All Things Considered: Scientology

National Public Radio
March 12, 1997 (transcript)

John Burnett Reporting

HIGHLIGHT: NPR's John Burnett offers a special report on Scientology — the self-help philosophy invented by the late science fiction writer L. Ron Hubbard. In a little more than 40 years, Scientology has evolved into a full-fledged religion, complete with a federal tax exemption, a rich and famous membership, and an international chorus of critics. Based in Los Angeles, the Church of Scientology aggressively uses lawsuits and private detectives to attack opponents and protect its secrets, while courting public goodwill through social service outreach. This report examines Scientology's beliefs and practices and explores what constitutes a "real" religion. Burnett talks with church members, former church members, and individuals in the church hierarchy about this often-misunderstood group, and what the controversies surrounding the Church of Scientology say about how religions are established and recognized.

[links added -ed.K]

LINDA WERTHEIMER, HOST:
This is ALL THINGS CONSIDERED. I'm Linda Wertheimer.

DEBORAH AMOS, HOST:
And I'm Deborah Amos. The Church of Scientology is embattled overseas. German officials view Scientology as a dangerous cult. Germany is trying to suppress the church and has banned Scientologists from public sector jobs. A variety of court actions have also been taken against the organization in Canada, Italy, Spain, and Greece [offsite].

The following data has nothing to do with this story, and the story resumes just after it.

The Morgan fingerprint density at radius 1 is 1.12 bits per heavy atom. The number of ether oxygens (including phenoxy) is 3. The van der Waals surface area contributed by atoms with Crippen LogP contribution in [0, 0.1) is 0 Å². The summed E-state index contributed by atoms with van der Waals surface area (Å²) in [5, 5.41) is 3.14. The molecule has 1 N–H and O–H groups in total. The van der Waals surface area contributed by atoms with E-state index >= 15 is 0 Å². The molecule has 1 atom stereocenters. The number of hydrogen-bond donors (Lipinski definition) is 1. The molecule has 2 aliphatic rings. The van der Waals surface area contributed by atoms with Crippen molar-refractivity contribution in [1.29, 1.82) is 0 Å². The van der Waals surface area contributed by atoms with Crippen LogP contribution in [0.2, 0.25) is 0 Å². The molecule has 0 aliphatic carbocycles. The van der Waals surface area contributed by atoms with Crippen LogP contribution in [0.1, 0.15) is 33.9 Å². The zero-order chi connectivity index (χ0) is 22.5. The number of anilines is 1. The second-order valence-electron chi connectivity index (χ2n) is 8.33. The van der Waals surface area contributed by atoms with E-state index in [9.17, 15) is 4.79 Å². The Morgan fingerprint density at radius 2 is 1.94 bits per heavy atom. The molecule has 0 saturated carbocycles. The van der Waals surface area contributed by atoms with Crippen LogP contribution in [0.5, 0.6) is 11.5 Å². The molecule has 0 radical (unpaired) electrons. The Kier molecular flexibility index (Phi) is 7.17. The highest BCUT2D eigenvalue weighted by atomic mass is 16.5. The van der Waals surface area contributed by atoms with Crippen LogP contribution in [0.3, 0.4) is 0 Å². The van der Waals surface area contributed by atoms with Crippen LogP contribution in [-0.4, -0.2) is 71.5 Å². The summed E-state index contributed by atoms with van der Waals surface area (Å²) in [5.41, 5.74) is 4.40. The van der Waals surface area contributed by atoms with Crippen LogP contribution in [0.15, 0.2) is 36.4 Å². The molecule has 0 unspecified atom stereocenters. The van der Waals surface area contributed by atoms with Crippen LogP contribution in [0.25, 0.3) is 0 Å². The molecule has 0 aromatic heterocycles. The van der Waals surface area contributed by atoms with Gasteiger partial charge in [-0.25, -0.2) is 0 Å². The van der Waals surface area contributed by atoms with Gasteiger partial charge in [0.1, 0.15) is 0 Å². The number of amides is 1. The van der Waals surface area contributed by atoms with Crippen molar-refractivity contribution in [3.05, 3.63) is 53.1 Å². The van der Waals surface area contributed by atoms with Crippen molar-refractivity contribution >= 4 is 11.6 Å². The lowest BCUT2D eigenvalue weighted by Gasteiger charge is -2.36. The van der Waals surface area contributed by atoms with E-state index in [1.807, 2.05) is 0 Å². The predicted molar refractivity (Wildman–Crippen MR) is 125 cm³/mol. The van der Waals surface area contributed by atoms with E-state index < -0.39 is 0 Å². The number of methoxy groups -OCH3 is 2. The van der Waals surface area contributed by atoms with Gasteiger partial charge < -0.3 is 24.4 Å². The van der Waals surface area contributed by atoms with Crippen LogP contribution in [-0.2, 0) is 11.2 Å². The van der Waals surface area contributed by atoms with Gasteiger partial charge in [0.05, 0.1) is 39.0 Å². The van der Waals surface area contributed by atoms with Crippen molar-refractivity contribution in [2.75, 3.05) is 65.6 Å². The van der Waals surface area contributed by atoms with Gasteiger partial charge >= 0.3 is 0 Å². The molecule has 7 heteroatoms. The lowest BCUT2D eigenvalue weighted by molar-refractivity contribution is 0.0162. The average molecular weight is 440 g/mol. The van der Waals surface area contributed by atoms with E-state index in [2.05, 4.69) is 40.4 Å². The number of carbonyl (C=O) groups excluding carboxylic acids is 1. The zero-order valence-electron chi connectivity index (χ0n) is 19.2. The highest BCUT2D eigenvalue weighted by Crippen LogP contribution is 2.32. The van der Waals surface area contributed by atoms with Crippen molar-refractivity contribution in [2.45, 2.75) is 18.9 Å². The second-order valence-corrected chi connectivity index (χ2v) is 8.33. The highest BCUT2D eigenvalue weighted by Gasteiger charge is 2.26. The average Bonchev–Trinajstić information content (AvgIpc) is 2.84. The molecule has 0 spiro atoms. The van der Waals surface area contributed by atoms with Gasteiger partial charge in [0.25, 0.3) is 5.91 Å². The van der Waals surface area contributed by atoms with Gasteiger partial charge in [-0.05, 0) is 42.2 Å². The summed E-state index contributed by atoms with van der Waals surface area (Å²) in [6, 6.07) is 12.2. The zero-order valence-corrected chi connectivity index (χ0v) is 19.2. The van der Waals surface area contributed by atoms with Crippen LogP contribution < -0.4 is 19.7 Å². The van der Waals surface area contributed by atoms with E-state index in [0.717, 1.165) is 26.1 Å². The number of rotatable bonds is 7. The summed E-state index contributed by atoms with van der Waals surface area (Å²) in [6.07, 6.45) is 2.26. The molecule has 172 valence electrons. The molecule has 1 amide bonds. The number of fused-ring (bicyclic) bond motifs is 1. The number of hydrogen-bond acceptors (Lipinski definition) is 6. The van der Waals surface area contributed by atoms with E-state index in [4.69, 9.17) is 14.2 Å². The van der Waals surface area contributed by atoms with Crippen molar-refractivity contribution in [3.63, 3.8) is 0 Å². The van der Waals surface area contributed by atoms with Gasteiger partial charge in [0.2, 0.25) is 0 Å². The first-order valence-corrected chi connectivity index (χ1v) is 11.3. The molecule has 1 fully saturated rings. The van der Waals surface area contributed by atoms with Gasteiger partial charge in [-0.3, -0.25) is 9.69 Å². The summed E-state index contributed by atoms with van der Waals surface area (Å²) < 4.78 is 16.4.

WERTHEIMER:
Many Scientologists regard all this as the sort of persecution any young church undergoes on the road to becoming an established religion. And whatever its critics say, Scientology is a religion. It has tax-exempt status [outlink] in the United States. It also has ordained ministers, a recognized creed, a literature of its own, established places of worship and regular services. Despite its troubles with foreign governments, the Los Angeles-based church says it is booming. It claims to have eight million members around the world, though observers say the numbers are far lower.

NPR's John Burnett has this special report on the Church of Scientology.

JOHN BURNETT, NPR REPORTER:
In biblical terminology, Scientologists would consider themselves the chosen people. Only Scientology, they believe, can save the human race. A Scientology minister concluded a recent sermon with this quote from the church's late founder, L. Ron Hubbard.

UNIDENTIFIED SCIENTOLOGIST MINISTER:
The 2,000-year cycle of ignorance, cruelty and bloodshed is over. Reenter into a golden age. We are golden men. We are the new men, the new spiritual leaders of earth. You are the creators of new country and new wealth. New people and new life begin.

APPLAUSE

SOUND OF BANGING AND DOOR OPENING

BURNETT:
There is a public and a private side to Scientology. Celebrity Center Hollywood is the image of glittering success the organization wishes to project. It stands as a monument to the church's superstars: Tom Cruise and John Travolta, Mimi Rogers and Kirstie Alley, musicians Isaac Hayes and Chick Corea, and dozens of lesser-known celebrities. They come to this French chateau-style mansion with its gourmet restaurant, saunas, and private theater with its security guards on mountain bikes to study Scientology and, as church official Janet Weiland says, just to get away.